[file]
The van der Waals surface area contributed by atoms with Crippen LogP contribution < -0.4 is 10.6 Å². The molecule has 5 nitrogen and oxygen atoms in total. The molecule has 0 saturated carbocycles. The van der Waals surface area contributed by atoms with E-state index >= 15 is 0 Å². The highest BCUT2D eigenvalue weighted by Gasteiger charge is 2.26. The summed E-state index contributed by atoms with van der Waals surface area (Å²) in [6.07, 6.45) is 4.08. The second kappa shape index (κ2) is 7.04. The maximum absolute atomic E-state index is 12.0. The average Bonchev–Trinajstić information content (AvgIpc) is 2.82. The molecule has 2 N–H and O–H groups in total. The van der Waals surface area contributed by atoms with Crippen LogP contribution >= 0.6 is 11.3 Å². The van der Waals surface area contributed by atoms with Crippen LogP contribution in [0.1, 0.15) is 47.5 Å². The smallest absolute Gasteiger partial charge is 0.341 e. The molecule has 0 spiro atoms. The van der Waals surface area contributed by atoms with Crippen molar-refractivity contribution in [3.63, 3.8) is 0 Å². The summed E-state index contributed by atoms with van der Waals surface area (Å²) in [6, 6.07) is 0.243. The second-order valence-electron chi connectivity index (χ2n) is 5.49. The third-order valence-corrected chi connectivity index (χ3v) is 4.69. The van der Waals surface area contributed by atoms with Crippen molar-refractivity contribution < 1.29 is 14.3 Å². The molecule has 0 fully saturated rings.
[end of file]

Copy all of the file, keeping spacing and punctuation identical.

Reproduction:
The van der Waals surface area contributed by atoms with Crippen LogP contribution < -0.4 is 10.6 Å². The molecule has 5 nitrogen and oxygen atoms in total. The molecule has 0 saturated carbocycles. The van der Waals surface area contributed by atoms with E-state index >= 15 is 0 Å². The highest BCUT2D eigenvalue weighted by Gasteiger charge is 2.26. The summed E-state index contributed by atoms with van der Waals surface area (Å²) in [6.07, 6.45) is 4.08. The second kappa shape index (κ2) is 7.04. The maximum absolute atomic E-state index is 12.0. The average Bonchev–Trinajstić information content (AvgIpc) is 2.82. The molecule has 2 N–H and O–H groups in total. The van der Waals surface area contributed by atoms with Crippen LogP contribution >= 0.6 is 11.3 Å². The van der Waals surface area contributed by atoms with Crippen LogP contribution in [0.1, 0.15) is 47.5 Å². The smallest absolute Gasteiger partial charge is 0.341 e. The molecule has 0 spiro atoms. The van der Waals surface area contributed by atoms with Crippen molar-refractivity contribution in [3.63, 3.8) is 0 Å². The summed E-state index contributed by atoms with van der Waals surface area (Å²) in [6, 6.07) is 0.243. The second-order valence-electron chi connectivity index (χ2n) is 5.49. The third-order valence-corrected chi connectivity index (χ3v) is 4.69. The van der Waals surface area contributed by atoms with Crippen molar-refractivity contribution < 1.29 is 14.3 Å². The molecule has 0 fully saturated rings.